Skip to main content
Alert icon
COVID-19 Resources Click here for details.

Exercise & PCOS – What Women Should Know

September 01, 2021

Polycystic ovary syndrome (PCOS) is a hormonal disorder that affects up to 26 percent of women age 15 to 44. PCOS occurs when your hormones are out of balance due to the growth of small cysts on your ovaries. It often leads to a variety of troubling symptoms. There is no cure for PCOS, but knowing you have the condition is crucial. Making positive lifestyle changes can help in managing PCOS.  Regular exercise has incredible benefits that go way beyond weight loss for women with PCOS.

Weight loss is an important treatment strategy as it improves practically every parameter of PCOS. Since exercise burns calories, it can be a helpful tool to aid weight management. Although PCOS can make weight loss difficult, losing even the smallest amount of weight, around five to ten percent, could significantly impact your symptoms. 

It’s not uncommon for women with PCOS to gain weight. Approximately 50-60% of women with the syndrome are overweight or obese compared to 30% of women in the general population. PCOS leads to higher concentrations of estrogen in the body, which causes fat to cling in stubborn places. Weight gain is also associated with an increased risk of insulin resistance because excess body fat triggers the body to produce more insulin. Insulin resistance affects up to 70 percent of women with PCOS and is at the center of many PCOS symptoms. Excess insulin in the bloodstream may also affect the ovaries as it can cause an increase in the production of the male hormone testosterone. This can result in other common PCOS symptoms, such as excess facial and body hair, oily skin and acne. The good news is that any variation of exercise can improve the function of insulin in the body.

Women with PCOS are more likely to have high cholesterol and triglycerides, high blood pressure and develop atherosclerosis, which can increase the likelihood of cardiovascular disease. Regular cardio exercise strengthens the heart muscle and significantly lowers your risk for these complications. Exercise can help increase your levels of HDL ‘good’ cholesterol.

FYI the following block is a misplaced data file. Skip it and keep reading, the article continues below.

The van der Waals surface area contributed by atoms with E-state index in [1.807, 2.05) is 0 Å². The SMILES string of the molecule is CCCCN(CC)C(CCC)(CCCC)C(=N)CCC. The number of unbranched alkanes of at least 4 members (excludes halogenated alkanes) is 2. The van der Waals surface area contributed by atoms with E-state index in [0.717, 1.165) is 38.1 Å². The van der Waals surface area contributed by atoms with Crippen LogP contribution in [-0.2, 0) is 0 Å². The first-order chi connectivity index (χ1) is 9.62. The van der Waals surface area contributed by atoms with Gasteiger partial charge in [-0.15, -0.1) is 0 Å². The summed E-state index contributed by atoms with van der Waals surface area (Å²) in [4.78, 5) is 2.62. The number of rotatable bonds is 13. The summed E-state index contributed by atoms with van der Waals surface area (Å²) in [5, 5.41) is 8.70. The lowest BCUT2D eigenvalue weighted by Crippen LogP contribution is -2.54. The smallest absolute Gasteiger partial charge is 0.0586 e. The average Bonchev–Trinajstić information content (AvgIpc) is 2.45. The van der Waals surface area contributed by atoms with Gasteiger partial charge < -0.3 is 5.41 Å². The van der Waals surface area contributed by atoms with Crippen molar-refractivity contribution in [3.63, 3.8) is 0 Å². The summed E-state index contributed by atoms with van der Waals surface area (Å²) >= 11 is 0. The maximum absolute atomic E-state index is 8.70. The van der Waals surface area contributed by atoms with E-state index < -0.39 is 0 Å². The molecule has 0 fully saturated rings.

Period irregularities, including infrequent and completely absent periods, are also symptomatic of PCOS. An abnormal menstrual cycle indicates the body isn’t ovulating regularly, which can often lead to fertility problems. Prioritizing exercise may support regular ovulation. In assessing the impact of exercise and PCOS, researchers found that moderate-intensity exercise improves ovulation, and improvements weren’t dependent on the type of exercise, frequency or length of a workout session. 

Living with the symptoms of PCOS can take its toll emotionally. Increasingly, research suggests women with the condition are more likely to develop symptoms of depression. Regular exercise can be helpful for people with mild to moderate depression and is an effective strategy to improve mood. When you exercise, your body releases endorphins, which are hormones that promote feelings of wellness. This can help manage stress and alleviate some symptoms of depression.

Yoga offers a multitude of benefits for women with PCOS. Recent evidence suggested that yoga may improve anxiety, ovulation, hormones and metabolic parameters, all of which are critically important for managing PCOS. Beyond this, yoga also appears to have a favorable effect on cholesterol and insulin levels in women with PCOS. Yoga was found to be considerably more effective than conventional physical activity in improving insulin resistance, glucose, and lipid values amongst adolescent girls with PCOS. 

If you’re not very active at the moment, all this talk about exercising regularly may seem overwhelming. But the good news is you don’t have to launch into a military fitness-style exercise routine to get results. Any exercise is better than none, even a quick ten-minute walk can improve your overall sense of wellbeing. Another simple way to boost your activity level is to move more in your daily life. Building movement into your day is an effective way to keep your body and mind healthy with PCOS. While exercise won’t fix PCOS, it can provide some relief to its symptoms. 

A physician specializing in gynecology can diagnose Polycystic Ovary Syndrome and help you manage your symptoms. West Tennessee Medical Group’s GYN Specialists can help. Call (731) 660-3344 now for more information or to schedule an appointment.